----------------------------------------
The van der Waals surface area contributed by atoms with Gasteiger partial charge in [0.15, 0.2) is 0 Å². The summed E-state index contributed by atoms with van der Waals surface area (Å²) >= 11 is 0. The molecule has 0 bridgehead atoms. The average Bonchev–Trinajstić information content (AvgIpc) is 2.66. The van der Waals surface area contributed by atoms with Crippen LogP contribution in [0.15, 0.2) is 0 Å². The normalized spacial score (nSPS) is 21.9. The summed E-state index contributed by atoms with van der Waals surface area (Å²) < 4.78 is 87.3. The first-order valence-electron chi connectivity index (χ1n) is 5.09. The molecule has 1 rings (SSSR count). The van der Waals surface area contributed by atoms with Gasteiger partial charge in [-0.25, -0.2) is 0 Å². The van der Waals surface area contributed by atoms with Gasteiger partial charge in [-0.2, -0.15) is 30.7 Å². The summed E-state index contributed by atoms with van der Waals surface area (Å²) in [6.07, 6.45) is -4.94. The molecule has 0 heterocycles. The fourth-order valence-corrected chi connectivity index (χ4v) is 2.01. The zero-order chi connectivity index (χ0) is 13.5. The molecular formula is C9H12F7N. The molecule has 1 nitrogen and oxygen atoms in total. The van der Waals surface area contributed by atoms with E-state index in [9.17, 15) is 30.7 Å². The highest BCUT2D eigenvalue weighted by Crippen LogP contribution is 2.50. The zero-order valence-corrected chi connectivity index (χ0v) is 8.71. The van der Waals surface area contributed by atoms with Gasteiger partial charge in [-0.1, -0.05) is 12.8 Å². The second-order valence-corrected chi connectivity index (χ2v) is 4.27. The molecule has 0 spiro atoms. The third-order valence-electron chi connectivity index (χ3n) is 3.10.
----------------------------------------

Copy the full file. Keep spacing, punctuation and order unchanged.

The van der Waals surface area contributed by atoms with Gasteiger partial charge in [0.15, 0.2) is 0 Å². The summed E-state index contributed by atoms with van der Waals surface area (Å²) >= 11 is 0. The molecule has 0 bridgehead atoms. The average Bonchev–Trinajstić information content (AvgIpc) is 2.66. The van der Waals surface area contributed by atoms with Crippen LogP contribution in [0.15, 0.2) is 0 Å². The normalized spacial score (nSPS) is 21.9. The summed E-state index contributed by atoms with van der Waals surface area (Å²) < 4.78 is 87.3. The first-order valence-electron chi connectivity index (χ1n) is 5.09. The molecule has 1 rings (SSSR count). The van der Waals surface area contributed by atoms with Gasteiger partial charge in [-0.25, -0.2) is 0 Å². The van der Waals surface area contributed by atoms with Gasteiger partial charge in [-0.2, -0.15) is 30.7 Å². The summed E-state index contributed by atoms with van der Waals surface area (Å²) in [6.07, 6.45) is -4.94. The molecule has 0 heterocycles. The fourth-order valence-corrected chi connectivity index (χ4v) is 2.01. The zero-order chi connectivity index (χ0) is 13.5. The molecular formula is C9H12F7N. The molecule has 1 nitrogen and oxygen atoms in total. The van der Waals surface area contributed by atoms with E-state index in [9.17, 15) is 30.7 Å². The highest BCUT2D eigenvalue weighted by Crippen LogP contribution is 2.50. The zero-order valence-corrected chi connectivity index (χ0v) is 8.71. The van der Waals surface area contributed by atoms with Gasteiger partial charge in [-0.1, -0.05) is 12.8 Å². The second-order valence-corrected chi connectivity index (χ2v) is 4.27. The molecule has 0 spiro atoms. The third-order valence-electron chi connectivity index (χ3n) is 3.10.